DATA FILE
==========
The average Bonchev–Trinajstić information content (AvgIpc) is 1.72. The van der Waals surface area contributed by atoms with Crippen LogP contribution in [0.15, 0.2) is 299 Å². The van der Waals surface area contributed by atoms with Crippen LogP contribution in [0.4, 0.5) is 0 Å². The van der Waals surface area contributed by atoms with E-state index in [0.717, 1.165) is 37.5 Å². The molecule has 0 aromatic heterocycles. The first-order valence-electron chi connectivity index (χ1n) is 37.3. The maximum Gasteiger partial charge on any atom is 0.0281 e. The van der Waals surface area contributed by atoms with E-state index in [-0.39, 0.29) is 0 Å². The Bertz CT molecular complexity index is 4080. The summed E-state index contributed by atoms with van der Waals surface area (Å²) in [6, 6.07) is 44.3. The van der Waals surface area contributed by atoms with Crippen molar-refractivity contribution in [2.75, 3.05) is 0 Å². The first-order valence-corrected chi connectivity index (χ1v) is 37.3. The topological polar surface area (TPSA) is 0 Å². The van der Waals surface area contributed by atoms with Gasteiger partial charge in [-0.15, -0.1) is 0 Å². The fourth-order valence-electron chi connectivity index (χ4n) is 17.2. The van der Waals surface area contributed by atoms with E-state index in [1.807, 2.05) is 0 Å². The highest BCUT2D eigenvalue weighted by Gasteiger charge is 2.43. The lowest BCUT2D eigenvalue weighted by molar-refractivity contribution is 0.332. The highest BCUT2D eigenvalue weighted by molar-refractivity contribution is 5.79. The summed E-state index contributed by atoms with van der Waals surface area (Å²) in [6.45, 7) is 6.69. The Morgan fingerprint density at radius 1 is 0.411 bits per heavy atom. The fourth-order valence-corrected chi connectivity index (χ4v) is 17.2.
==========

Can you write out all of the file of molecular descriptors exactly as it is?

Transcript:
The average Bonchev–Trinajstić information content (AvgIpc) is 1.72. The van der Waals surface area contributed by atoms with Crippen LogP contribution in [0.15, 0.2) is 299 Å². The van der Waals surface area contributed by atoms with Crippen LogP contribution in [0.4, 0.5) is 0 Å². The van der Waals surface area contributed by atoms with E-state index in [0.717, 1.165) is 37.5 Å². The molecule has 0 aromatic heterocycles. The first-order valence-electron chi connectivity index (χ1n) is 37.3. The maximum Gasteiger partial charge on any atom is 0.0281 e. The van der Waals surface area contributed by atoms with E-state index in [-0.39, 0.29) is 0 Å². The Bertz CT molecular complexity index is 4080. The summed E-state index contributed by atoms with van der Waals surface area (Å²) in [6, 6.07) is 44.3. The van der Waals surface area contributed by atoms with Crippen molar-refractivity contribution in [2.75, 3.05) is 0 Å². The first-order valence-corrected chi connectivity index (χ1v) is 37.3. The topological polar surface area (TPSA) is 0 Å². The van der Waals surface area contributed by atoms with Gasteiger partial charge in [-0.15, -0.1) is 0 Å². The fourth-order valence-electron chi connectivity index (χ4n) is 17.2. The van der Waals surface area contributed by atoms with E-state index in [1.807, 2.05) is 0 Å². The highest BCUT2D eigenvalue weighted by Gasteiger charge is 2.43. The lowest BCUT2D eigenvalue weighted by molar-refractivity contribution is 0.332. The highest BCUT2D eigenvalue weighted by molar-refractivity contribution is 5.79. The summed E-state index contributed by atoms with van der Waals surface area (Å²) in [6.45, 7) is 6.69. The Morgan fingerprint density at radius 1 is 0.411 bits per heavy atom. The fourth-order valence-corrected chi connectivity index (χ4v) is 17.2.